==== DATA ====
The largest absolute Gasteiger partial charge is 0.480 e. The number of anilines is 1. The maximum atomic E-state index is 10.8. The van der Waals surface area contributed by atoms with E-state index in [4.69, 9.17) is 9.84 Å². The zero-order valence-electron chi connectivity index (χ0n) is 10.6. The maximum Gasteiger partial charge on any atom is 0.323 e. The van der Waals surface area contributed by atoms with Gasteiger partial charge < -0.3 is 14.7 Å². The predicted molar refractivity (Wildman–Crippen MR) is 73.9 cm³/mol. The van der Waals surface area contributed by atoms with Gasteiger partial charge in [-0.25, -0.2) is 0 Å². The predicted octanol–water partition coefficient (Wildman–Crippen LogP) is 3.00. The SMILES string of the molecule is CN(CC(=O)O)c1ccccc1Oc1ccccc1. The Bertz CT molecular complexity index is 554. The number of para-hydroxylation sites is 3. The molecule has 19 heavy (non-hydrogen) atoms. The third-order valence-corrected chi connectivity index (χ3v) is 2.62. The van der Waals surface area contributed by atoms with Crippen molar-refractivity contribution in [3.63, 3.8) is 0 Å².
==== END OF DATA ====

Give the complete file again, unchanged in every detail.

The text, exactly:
The largest absolute Gasteiger partial charge is 0.480 e. The number of anilines is 1. The maximum atomic E-state index is 10.8. The van der Waals surface area contributed by atoms with E-state index in [4.69, 9.17) is 9.84 Å². The zero-order valence-electron chi connectivity index (χ0n) is 10.6. The maximum Gasteiger partial charge on any atom is 0.323 e. The van der Waals surface area contributed by atoms with Gasteiger partial charge < -0.3 is 14.7 Å². The predicted molar refractivity (Wildman–Crippen MR) is 73.9 cm³/mol. The van der Waals surface area contributed by atoms with Gasteiger partial charge in [-0.25, -0.2) is 0 Å². The predicted octanol–water partition coefficient (Wildman–Crippen LogP) is 3.00. The SMILES string of the molecule is CN(CC(=O)O)c1ccccc1Oc1ccccc1. The Bertz CT molecular complexity index is 554. The number of para-hydroxylation sites is 3. The molecule has 19 heavy (non-hydrogen) atoms. The third-order valence-corrected chi connectivity index (χ3v) is 2.62. The van der Waals surface area contributed by atoms with Crippen molar-refractivity contribution in [3.63, 3.8) is 0 Å².